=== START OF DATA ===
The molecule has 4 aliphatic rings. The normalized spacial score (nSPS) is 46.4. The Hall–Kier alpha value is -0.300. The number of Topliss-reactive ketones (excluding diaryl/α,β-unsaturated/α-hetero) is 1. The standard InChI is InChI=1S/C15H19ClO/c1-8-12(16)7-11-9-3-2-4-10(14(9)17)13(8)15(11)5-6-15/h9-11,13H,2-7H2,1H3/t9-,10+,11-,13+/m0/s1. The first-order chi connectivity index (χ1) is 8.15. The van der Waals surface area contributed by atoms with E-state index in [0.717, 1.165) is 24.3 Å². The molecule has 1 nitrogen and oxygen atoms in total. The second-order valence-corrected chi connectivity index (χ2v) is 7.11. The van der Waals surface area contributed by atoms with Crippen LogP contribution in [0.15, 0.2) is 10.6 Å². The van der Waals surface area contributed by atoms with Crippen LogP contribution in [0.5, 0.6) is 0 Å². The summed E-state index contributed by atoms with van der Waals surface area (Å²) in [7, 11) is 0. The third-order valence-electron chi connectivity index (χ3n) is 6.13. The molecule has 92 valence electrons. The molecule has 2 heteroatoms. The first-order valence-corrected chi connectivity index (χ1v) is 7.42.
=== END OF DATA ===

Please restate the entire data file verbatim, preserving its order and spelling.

The molecule has 4 aliphatic rings. The normalized spacial score (nSPS) is 46.4. The Hall–Kier alpha value is -0.300. The number of Topliss-reactive ketones (excluding diaryl/α,β-unsaturated/α-hetero) is 1. The standard InChI is InChI=1S/C15H19ClO/c1-8-12(16)7-11-9-3-2-4-10(14(9)17)13(8)15(11)5-6-15/h9-11,13H,2-7H2,1H3/t9-,10+,11-,13+/m0/s1. The first-order chi connectivity index (χ1) is 8.15. The van der Waals surface area contributed by atoms with E-state index in [0.717, 1.165) is 24.3 Å². The molecule has 1 nitrogen and oxygen atoms in total. The second-order valence-corrected chi connectivity index (χ2v) is 7.11. The van der Waals surface area contributed by atoms with Crippen LogP contribution in [0.15, 0.2) is 10.6 Å². The van der Waals surface area contributed by atoms with Crippen LogP contribution in [0.5, 0.6) is 0 Å². The summed E-state index contributed by atoms with van der Waals surface area (Å²) in [7, 11) is 0. The third-order valence-electron chi connectivity index (χ3n) is 6.13. The molecule has 92 valence electrons. The molecule has 2 heteroatoms. The first-order valence-corrected chi connectivity index (χ1v) is 7.42.